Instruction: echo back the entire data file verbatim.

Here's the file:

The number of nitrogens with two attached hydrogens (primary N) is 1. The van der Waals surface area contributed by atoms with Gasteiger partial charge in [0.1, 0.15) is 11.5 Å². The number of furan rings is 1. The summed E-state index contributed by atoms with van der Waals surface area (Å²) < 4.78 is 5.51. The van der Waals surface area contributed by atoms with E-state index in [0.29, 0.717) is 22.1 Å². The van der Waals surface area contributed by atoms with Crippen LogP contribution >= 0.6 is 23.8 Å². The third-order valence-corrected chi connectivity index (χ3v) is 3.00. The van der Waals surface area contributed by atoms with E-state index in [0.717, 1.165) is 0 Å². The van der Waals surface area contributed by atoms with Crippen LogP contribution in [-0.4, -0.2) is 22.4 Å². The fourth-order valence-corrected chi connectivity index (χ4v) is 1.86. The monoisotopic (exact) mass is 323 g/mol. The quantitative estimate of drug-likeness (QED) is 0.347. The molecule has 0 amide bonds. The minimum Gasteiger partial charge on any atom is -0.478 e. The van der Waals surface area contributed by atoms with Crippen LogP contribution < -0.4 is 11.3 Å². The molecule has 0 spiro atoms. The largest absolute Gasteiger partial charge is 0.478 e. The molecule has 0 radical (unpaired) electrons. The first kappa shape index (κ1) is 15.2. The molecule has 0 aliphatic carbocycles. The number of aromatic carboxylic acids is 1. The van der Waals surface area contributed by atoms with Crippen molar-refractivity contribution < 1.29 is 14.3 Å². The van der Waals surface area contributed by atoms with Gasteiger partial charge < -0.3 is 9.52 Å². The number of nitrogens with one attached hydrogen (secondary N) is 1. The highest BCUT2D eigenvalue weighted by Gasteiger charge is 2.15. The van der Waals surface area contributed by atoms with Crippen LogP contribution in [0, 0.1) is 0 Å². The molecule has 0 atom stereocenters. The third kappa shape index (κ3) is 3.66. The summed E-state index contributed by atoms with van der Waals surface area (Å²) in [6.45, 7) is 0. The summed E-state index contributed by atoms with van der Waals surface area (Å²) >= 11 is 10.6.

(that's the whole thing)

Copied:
The number of nitrogens with two attached hydrogens (primary N) is 1. The van der Waals surface area contributed by atoms with Gasteiger partial charge in [0.1, 0.15) is 11.5 Å². The number of furan rings is 1. The summed E-state index contributed by atoms with van der Waals surface area (Å²) < 4.78 is 5.51. The van der Waals surface area contributed by atoms with E-state index in [0.29, 0.717) is 22.1 Å². The van der Waals surface area contributed by atoms with Crippen LogP contribution >= 0.6 is 23.8 Å². The third-order valence-corrected chi connectivity index (χ3v) is 3.00. The van der Waals surface area contributed by atoms with E-state index in [0.717, 1.165) is 0 Å². The van der Waals surface area contributed by atoms with Crippen LogP contribution in [-0.4, -0.2) is 22.4 Å². The fourth-order valence-corrected chi connectivity index (χ4v) is 1.86. The monoisotopic (exact) mass is 323 g/mol. The quantitative estimate of drug-likeness (QED) is 0.347. The molecule has 0 amide bonds. The minimum Gasteiger partial charge on any atom is -0.478 e. The van der Waals surface area contributed by atoms with Crippen LogP contribution < -0.4 is 11.3 Å². The molecule has 0 spiro atoms. The largest absolute Gasteiger partial charge is 0.478 e. The molecule has 0 radical (unpaired) electrons. The first kappa shape index (κ1) is 15.2. The molecule has 0 aliphatic carbocycles. The number of aromatic carboxylic acids is 1. The van der Waals surface area contributed by atoms with Crippen molar-refractivity contribution < 1.29 is 14.3 Å². The van der Waals surface area contributed by atoms with Gasteiger partial charge < -0.3 is 9.52 Å². The number of nitrogens with one attached hydrogen (secondary N) is 1. The highest BCUT2D eigenvalue weighted by Gasteiger charge is 2.15. The van der Waals surface area contributed by atoms with Crippen LogP contribution in [0, 0.1) is 0 Å². The molecule has 0 atom stereocenters. The third kappa shape index (κ3) is 3.66. The summed E-state index contributed by atoms with van der Waals surface area (Å²) in [6.45, 7) is 0. The summed E-state index contributed by atoms with van der Waals surface area (Å²) >= 11 is 10.6.